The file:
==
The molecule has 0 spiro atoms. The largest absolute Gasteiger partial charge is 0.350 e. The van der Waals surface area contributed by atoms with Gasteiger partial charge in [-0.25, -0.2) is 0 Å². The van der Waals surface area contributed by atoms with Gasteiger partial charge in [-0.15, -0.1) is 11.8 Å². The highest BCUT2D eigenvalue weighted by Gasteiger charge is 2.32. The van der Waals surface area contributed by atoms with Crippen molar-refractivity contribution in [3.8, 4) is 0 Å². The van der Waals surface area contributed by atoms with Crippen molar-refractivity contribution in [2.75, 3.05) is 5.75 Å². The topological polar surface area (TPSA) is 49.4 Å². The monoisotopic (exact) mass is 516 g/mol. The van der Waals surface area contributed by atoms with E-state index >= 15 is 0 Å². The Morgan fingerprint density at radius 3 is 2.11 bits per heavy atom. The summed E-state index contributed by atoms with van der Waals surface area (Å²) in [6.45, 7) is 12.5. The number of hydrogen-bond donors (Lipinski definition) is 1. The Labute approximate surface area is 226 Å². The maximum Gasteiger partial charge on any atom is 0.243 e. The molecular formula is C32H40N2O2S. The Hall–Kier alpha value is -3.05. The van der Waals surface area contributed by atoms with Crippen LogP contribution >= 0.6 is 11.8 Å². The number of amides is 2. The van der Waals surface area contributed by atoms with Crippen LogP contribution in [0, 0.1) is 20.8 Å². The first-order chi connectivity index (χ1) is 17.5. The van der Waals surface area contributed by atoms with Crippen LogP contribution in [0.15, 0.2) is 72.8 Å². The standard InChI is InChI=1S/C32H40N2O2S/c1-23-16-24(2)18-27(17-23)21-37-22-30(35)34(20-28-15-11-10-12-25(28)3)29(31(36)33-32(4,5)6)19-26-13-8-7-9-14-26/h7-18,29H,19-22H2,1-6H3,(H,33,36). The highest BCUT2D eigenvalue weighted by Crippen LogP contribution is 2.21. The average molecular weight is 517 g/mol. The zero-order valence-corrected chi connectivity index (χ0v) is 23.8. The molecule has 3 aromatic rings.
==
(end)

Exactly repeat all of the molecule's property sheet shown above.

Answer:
The molecule has 0 spiro atoms. The largest absolute Gasteiger partial charge is 0.350 e. The van der Waals surface area contributed by atoms with Gasteiger partial charge in [-0.25, -0.2) is 0 Å². The van der Waals surface area contributed by atoms with Gasteiger partial charge in [-0.15, -0.1) is 11.8 Å². The highest BCUT2D eigenvalue weighted by Gasteiger charge is 2.32. The van der Waals surface area contributed by atoms with Crippen molar-refractivity contribution in [3.8, 4) is 0 Å². The van der Waals surface area contributed by atoms with Crippen molar-refractivity contribution in [2.75, 3.05) is 5.75 Å². The topological polar surface area (TPSA) is 49.4 Å². The monoisotopic (exact) mass is 516 g/mol. The van der Waals surface area contributed by atoms with E-state index >= 15 is 0 Å². The Morgan fingerprint density at radius 3 is 2.11 bits per heavy atom. The summed E-state index contributed by atoms with van der Waals surface area (Å²) in [6.45, 7) is 12.5. The number of hydrogen-bond donors (Lipinski definition) is 1. The Labute approximate surface area is 226 Å². The maximum Gasteiger partial charge on any atom is 0.243 e. The molecular formula is C32H40N2O2S. The Hall–Kier alpha value is -3.05. The van der Waals surface area contributed by atoms with Crippen LogP contribution >= 0.6 is 11.8 Å². The number of amides is 2. The van der Waals surface area contributed by atoms with Crippen LogP contribution in [0, 0.1) is 20.8 Å². The first-order chi connectivity index (χ1) is 17.5. The van der Waals surface area contributed by atoms with Crippen LogP contribution in [0.15, 0.2) is 72.8 Å². The standard InChI is InChI=1S/C32H40N2O2S/c1-23-16-24(2)18-27(17-23)21-37-22-30(35)34(20-28-15-11-10-12-25(28)3)29(31(36)33-32(4,5)6)19-26-13-8-7-9-14-26/h7-18,29H,19-22H2,1-6H3,(H,33,36). The highest BCUT2D eigenvalue weighted by Crippen LogP contribution is 2.21. The average molecular weight is 517 g/mol. The zero-order valence-corrected chi connectivity index (χ0v) is 23.8. The molecule has 3 aromatic rings.